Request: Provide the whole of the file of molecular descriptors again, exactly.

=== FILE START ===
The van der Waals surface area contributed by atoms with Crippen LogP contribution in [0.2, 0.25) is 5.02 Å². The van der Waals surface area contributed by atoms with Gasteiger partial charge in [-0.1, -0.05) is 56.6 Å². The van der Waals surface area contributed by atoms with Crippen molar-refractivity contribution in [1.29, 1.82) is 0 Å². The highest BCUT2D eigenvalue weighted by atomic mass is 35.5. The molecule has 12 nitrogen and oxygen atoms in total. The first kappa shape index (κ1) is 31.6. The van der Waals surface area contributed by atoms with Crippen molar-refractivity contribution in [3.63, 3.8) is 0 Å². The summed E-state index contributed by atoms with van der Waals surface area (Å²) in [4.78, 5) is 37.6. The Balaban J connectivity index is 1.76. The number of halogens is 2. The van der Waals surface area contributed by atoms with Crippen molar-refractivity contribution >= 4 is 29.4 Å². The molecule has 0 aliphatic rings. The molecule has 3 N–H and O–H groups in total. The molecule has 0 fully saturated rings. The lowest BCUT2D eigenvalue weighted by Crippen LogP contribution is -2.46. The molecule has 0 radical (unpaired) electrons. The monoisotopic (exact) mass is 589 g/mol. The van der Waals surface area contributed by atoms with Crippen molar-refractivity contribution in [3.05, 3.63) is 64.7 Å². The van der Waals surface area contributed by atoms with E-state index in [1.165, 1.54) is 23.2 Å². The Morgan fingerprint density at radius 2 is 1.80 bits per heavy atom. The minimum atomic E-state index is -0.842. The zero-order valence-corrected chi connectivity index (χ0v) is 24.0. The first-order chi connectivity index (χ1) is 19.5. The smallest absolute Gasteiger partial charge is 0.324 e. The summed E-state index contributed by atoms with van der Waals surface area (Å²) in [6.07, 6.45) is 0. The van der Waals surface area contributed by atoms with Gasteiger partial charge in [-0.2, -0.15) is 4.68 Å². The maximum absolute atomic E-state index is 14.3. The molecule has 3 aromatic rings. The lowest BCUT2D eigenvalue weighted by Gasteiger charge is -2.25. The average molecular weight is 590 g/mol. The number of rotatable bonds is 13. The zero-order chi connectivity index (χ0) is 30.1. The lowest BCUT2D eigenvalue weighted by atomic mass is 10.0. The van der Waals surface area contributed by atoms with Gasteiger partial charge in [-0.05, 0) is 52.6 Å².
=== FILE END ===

The van der Waals surface area contributed by atoms with Crippen LogP contribution in [0.2, 0.25) is 5.02 Å². The van der Waals surface area contributed by atoms with Gasteiger partial charge in [-0.1, -0.05) is 56.6 Å². The van der Waals surface area contributed by atoms with Crippen molar-refractivity contribution in [1.29, 1.82) is 0 Å². The highest BCUT2D eigenvalue weighted by atomic mass is 35.5. The molecule has 12 nitrogen and oxygen atoms in total. The first kappa shape index (κ1) is 31.6. The van der Waals surface area contributed by atoms with Crippen molar-refractivity contribution in [3.63, 3.8) is 0 Å². The summed E-state index contributed by atoms with van der Waals surface area (Å²) in [4.78, 5) is 37.6. The Balaban J connectivity index is 1.76. The number of halogens is 2. The van der Waals surface area contributed by atoms with Crippen molar-refractivity contribution >= 4 is 29.4 Å². The molecule has 0 aliphatic rings. The molecule has 3 N–H and O–H groups in total. The molecule has 0 fully saturated rings. The lowest BCUT2D eigenvalue weighted by Crippen LogP contribution is -2.46. The molecule has 0 radical (unpaired) electrons. The monoisotopic (exact) mass is 589 g/mol. The van der Waals surface area contributed by atoms with Crippen molar-refractivity contribution in [3.05, 3.63) is 64.7 Å². The van der Waals surface area contributed by atoms with E-state index in [1.165, 1.54) is 23.2 Å². The Morgan fingerprint density at radius 2 is 1.80 bits per heavy atom. The minimum atomic E-state index is -0.842. The zero-order valence-corrected chi connectivity index (χ0v) is 24.0. The first-order chi connectivity index (χ1) is 19.5. The smallest absolute Gasteiger partial charge is 0.324 e. The summed E-state index contributed by atoms with van der Waals surface area (Å²) in [6.07, 6.45) is 0. The van der Waals surface area contributed by atoms with Gasteiger partial charge in [-0.2, -0.15) is 4.68 Å². The maximum absolute atomic E-state index is 14.3. The molecule has 3 aromatic rings. The lowest BCUT2D eigenvalue weighted by Gasteiger charge is -2.25. The average molecular weight is 590 g/mol. The number of rotatable bonds is 13. The zero-order chi connectivity index (χ0) is 30.1. The lowest BCUT2D eigenvalue weighted by atomic mass is 10.0. The van der Waals surface area contributed by atoms with Gasteiger partial charge in [-0.05, 0) is 52.6 Å².